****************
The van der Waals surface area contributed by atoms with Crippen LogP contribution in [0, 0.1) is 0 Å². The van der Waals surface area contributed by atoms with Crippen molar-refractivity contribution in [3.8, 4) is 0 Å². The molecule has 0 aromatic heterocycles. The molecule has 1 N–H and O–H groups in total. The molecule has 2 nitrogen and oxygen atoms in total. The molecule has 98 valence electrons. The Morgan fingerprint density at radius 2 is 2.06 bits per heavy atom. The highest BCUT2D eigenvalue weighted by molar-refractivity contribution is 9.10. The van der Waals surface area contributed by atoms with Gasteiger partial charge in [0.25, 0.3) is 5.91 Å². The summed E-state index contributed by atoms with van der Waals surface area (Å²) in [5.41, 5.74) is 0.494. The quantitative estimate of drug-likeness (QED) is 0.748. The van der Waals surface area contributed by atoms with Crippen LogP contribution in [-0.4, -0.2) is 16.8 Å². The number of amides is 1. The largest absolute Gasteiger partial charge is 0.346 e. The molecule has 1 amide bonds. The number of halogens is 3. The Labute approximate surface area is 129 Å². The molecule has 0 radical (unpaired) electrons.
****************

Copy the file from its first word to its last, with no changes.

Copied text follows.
The van der Waals surface area contributed by atoms with Crippen LogP contribution in [0, 0.1) is 0 Å². The van der Waals surface area contributed by atoms with Crippen molar-refractivity contribution in [3.8, 4) is 0 Å². The molecule has 0 aromatic heterocycles. The molecule has 1 N–H and O–H groups in total. The molecule has 2 nitrogen and oxygen atoms in total. The molecule has 98 valence electrons. The Morgan fingerprint density at radius 2 is 2.06 bits per heavy atom. The highest BCUT2D eigenvalue weighted by molar-refractivity contribution is 9.10. The van der Waals surface area contributed by atoms with Gasteiger partial charge in [0.25, 0.3) is 5.91 Å². The summed E-state index contributed by atoms with van der Waals surface area (Å²) in [5.41, 5.74) is 0.494. The quantitative estimate of drug-likeness (QED) is 0.748. The van der Waals surface area contributed by atoms with Crippen LogP contribution in [-0.4, -0.2) is 16.8 Å². The number of amides is 1. The largest absolute Gasteiger partial charge is 0.346 e. The molecule has 1 amide bonds. The number of halogens is 3. The Labute approximate surface area is 129 Å². The molecule has 0 radical (unpaired) electrons.